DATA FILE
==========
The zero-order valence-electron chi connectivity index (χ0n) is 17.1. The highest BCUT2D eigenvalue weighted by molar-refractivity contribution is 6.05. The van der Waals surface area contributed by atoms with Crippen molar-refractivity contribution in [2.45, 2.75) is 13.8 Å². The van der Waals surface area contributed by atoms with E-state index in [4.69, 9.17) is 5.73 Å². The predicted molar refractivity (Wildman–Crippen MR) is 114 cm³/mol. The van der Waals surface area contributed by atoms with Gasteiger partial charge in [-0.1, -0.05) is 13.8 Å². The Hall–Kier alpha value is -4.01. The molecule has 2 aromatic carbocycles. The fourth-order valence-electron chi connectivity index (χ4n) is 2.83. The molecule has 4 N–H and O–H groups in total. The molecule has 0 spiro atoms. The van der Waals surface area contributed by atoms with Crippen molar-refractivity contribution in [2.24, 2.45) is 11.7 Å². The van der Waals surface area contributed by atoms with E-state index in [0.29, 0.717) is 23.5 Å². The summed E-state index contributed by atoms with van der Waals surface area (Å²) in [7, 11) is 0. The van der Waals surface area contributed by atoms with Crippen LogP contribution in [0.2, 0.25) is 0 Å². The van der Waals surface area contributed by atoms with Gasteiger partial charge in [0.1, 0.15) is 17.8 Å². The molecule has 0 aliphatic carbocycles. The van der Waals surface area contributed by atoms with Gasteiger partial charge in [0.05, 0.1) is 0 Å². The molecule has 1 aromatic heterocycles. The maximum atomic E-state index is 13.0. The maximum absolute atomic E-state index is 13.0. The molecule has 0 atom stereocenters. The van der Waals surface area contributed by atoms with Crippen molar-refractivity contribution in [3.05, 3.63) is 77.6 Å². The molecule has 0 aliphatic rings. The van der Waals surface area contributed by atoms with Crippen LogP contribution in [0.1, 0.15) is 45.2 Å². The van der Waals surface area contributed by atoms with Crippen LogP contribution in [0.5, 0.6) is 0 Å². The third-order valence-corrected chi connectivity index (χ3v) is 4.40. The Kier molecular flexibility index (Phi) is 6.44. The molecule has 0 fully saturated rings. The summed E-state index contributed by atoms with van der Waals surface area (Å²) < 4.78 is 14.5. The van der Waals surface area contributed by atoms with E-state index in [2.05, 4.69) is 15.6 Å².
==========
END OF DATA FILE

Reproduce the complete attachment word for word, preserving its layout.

The zero-order valence-electron chi connectivity index (χ0n) is 17.1. The highest BCUT2D eigenvalue weighted by molar-refractivity contribution is 6.05. The van der Waals surface area contributed by atoms with Crippen molar-refractivity contribution in [2.45, 2.75) is 13.8 Å². The van der Waals surface area contributed by atoms with E-state index in [4.69, 9.17) is 5.73 Å². The predicted molar refractivity (Wildman–Crippen MR) is 114 cm³/mol. The van der Waals surface area contributed by atoms with Gasteiger partial charge in [-0.1, -0.05) is 13.8 Å². The Hall–Kier alpha value is -4.01. The molecule has 2 aromatic carbocycles. The fourth-order valence-electron chi connectivity index (χ4n) is 2.83. The molecule has 4 N–H and O–H groups in total. The molecule has 0 spiro atoms. The van der Waals surface area contributed by atoms with Crippen molar-refractivity contribution in [2.24, 2.45) is 11.7 Å². The van der Waals surface area contributed by atoms with E-state index in [0.29, 0.717) is 23.5 Å². The summed E-state index contributed by atoms with van der Waals surface area (Å²) in [7, 11) is 0. The van der Waals surface area contributed by atoms with Crippen LogP contribution in [0.2, 0.25) is 0 Å². The van der Waals surface area contributed by atoms with Gasteiger partial charge in [0.1, 0.15) is 17.8 Å². The molecule has 0 aliphatic carbocycles. The van der Waals surface area contributed by atoms with Gasteiger partial charge in [0.05, 0.1) is 0 Å². The molecule has 1 aromatic heterocycles. The maximum atomic E-state index is 13.0. The maximum absolute atomic E-state index is 13.0. The molecule has 0 atom stereocenters. The van der Waals surface area contributed by atoms with Crippen molar-refractivity contribution in [3.05, 3.63) is 77.6 Å². The molecule has 0 aliphatic rings. The van der Waals surface area contributed by atoms with Crippen LogP contribution in [0.1, 0.15) is 45.2 Å². The van der Waals surface area contributed by atoms with Crippen LogP contribution in [0.5, 0.6) is 0 Å². The third-order valence-corrected chi connectivity index (χ3v) is 4.40. The Kier molecular flexibility index (Phi) is 6.44. The molecule has 0 fully saturated rings. The summed E-state index contributed by atoms with van der Waals surface area (Å²) < 4.78 is 14.5. The van der Waals surface area contributed by atoms with E-state index in [2.05, 4.69) is 15.6 Å².